All participants were active recreational athletes running at least 30 minutes per day a minimum of 3 days per week. The PFPS group consisted of 5 men and 10 women (age = 35.2 ± 12.2 years, height = 1.65 ± 0.34 m, mass = 69.1 ± 11.6 kg). The control group consisted of 4 men and 6 women (age = 29.9 ± 8.3 years, height = 1.73 ± 0.41 m, mass = 73.1 ± 15.7 kg). The control volunteers were pain free at the time of testing, had no history of orthopaedic surgery, had not sustained a musculoskeletal injury in the past year, and did not meet any of the exclusion criteria.
The PFPS participants presented to the clinic and were assessed by the same certified athletic trainer for exclusion criteria. Exclusion criteria were consistent with those of Boling et al12 and included unilateral symptoms present for more than 2 months, self-reported clinical evidence of other knee conditions, history of knee surgery, self-reported history of patellar dislocations or subluxations, or current significant injury affecting other lower extremity joints. The PFPS injury assessment was also based on that of Boling et al12 and included anterior or retropatellar knee pain, with a severity of at least 3 on a 10-cm visual analogue scale (VAS), during at least 2 of the following activities and within the past week: (1) ascending and descending stairs, (2) hopping and running, (3) squatting or kneeling, and (4) prolonged sitting. The PFPS individuals also had to exhibit insidious onset of symptoms unrelated to trauma, pain with compression of the patella, and pain on palpation of patellar facets.
Retroreflective markers were used to measure 2-dimensional (2-D) knee frontal-plane biomechanical motion. The markers were secured to hook-and-loop straps that were tightly wrapped around the thigh and shank to minimize movement artifact and along a line between the ischial tuberosity and the middle of the popliteal fossa and between the middle of the popliteal fossa and the Achilles tendon to represent the long axes of the femur and shank, respectively (Figure 1). After collecting a 1-second standing calibration trial, volunteers performed dynamic trials in which they ran on a treadmill (model TR 4500, Star Trac, Irvine, CA) for 20 seconds (approximately 30 footfalls) at a speed of 2.55 m/s. We chose this speed because previous authors2,11,15–,17,23 have reported using similar overground and treadmill speeds. A 2-minute warm-up period provided time for accommodation to the treadmill and speed and to achieve a steady state of comfortable running before the 20 seconds of data were collected. All participants were familiar with treadmill running. The middle 10 consecutive footfalls were selected and analyzed from the symptomatic limb for the PFPS group and from the dominant limb for the control group.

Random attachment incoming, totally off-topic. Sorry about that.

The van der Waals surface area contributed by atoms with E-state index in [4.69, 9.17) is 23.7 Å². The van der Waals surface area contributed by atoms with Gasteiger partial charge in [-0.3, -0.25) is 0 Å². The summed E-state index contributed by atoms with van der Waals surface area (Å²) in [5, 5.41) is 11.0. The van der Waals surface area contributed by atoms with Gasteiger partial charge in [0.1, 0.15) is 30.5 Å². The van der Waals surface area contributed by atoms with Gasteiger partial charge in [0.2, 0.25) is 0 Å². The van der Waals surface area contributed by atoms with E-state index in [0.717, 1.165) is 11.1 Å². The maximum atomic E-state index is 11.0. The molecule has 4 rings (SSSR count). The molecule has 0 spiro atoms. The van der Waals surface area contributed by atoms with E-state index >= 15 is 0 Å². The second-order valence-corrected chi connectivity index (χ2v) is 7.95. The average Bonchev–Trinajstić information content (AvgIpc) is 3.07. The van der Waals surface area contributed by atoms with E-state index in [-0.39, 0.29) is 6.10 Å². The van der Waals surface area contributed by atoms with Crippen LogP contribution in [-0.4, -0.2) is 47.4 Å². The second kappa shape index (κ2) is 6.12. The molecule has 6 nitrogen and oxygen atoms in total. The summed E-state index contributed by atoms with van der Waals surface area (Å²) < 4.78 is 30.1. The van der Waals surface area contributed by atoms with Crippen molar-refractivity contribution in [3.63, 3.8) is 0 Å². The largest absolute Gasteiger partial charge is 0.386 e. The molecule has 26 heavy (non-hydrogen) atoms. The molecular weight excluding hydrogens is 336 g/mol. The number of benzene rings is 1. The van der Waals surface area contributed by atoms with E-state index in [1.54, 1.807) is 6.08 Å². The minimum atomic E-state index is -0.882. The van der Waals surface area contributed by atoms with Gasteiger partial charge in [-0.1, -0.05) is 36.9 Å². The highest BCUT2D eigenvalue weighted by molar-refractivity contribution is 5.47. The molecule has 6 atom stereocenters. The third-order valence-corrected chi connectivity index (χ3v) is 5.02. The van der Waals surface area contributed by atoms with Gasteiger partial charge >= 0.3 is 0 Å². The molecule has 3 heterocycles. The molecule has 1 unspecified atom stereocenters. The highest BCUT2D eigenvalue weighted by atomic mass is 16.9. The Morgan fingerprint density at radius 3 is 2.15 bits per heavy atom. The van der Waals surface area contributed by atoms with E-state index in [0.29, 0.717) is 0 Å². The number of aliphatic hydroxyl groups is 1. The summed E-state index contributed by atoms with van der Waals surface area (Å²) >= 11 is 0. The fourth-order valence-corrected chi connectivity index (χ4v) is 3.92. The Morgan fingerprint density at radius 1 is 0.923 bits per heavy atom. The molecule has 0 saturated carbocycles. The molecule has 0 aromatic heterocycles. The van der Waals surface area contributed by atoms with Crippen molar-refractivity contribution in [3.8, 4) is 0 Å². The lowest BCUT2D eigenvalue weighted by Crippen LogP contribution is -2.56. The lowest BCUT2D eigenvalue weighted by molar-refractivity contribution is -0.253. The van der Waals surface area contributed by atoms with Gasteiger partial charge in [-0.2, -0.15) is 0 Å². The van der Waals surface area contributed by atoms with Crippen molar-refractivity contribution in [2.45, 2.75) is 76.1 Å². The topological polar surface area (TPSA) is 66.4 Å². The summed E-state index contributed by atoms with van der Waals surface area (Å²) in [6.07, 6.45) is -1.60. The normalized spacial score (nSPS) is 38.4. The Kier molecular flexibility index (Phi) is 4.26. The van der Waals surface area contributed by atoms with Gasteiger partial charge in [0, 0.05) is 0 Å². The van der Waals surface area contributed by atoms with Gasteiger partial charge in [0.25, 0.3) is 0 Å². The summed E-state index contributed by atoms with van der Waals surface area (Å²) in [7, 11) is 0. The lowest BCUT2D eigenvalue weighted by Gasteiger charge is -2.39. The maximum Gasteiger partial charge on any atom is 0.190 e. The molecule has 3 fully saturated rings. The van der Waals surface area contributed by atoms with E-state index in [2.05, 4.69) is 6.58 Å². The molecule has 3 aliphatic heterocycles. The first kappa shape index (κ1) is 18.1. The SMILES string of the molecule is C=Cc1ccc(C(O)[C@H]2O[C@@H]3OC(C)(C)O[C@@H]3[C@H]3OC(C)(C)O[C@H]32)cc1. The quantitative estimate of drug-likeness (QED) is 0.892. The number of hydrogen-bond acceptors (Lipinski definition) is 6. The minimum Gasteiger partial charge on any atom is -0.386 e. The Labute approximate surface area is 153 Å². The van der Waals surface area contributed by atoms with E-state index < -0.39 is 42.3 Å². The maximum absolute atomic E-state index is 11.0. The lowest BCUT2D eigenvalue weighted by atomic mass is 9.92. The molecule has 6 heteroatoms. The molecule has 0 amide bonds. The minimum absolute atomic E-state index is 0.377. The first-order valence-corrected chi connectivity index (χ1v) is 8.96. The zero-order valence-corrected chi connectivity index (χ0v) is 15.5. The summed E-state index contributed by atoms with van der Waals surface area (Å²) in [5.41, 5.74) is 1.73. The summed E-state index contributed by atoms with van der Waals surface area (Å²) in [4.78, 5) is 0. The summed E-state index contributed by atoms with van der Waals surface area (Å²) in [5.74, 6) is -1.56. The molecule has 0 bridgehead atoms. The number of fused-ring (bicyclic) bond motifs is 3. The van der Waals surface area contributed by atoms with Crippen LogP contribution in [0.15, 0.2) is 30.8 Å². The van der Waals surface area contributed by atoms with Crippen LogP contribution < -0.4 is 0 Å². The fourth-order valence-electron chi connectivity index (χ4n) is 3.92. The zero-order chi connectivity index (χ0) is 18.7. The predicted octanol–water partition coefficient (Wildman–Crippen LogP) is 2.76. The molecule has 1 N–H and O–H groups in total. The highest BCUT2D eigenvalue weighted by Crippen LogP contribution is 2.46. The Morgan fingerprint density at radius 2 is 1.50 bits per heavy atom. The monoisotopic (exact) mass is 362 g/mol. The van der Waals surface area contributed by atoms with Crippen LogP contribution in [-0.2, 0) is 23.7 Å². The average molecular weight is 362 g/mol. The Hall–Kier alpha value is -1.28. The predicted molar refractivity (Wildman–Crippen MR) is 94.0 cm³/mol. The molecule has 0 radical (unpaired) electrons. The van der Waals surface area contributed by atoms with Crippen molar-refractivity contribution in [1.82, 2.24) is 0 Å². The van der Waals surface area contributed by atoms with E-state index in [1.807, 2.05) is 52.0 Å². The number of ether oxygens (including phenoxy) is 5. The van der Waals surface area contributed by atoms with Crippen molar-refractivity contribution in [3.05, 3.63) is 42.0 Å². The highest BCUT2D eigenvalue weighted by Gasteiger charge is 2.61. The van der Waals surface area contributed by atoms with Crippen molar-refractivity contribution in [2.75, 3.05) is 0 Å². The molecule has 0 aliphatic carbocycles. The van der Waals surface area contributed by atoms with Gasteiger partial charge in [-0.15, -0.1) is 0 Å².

Strength of the hip-abductor muscles was measured with the side-lying volunteer exerting a maximal isometric contraction for 5 seconds in 30° of hip abduction and 5° of hip extension.24 A force dynamometer (model 01163 manual muscle tester; Lafayette Instrument, Lafayette, IN) was used to measure force output. The dynamometer was placed immediately proximal to the lateral malleolus, and participants applied a maximal isometric force against a nonelastic strap for the “make” test method of strength testing.3 An initial familiarization trial was performed before the average of 3 trials was recorded; all trials were within a coefficient of variation of 10%. Body weight was measured using a standard digital scale, and force values were normalized to a percentage of body weight. Pain was measured using a 10-cm VAS. All measurements were taken at baseline and at 3 weeks for both the control and PFPS volunteers.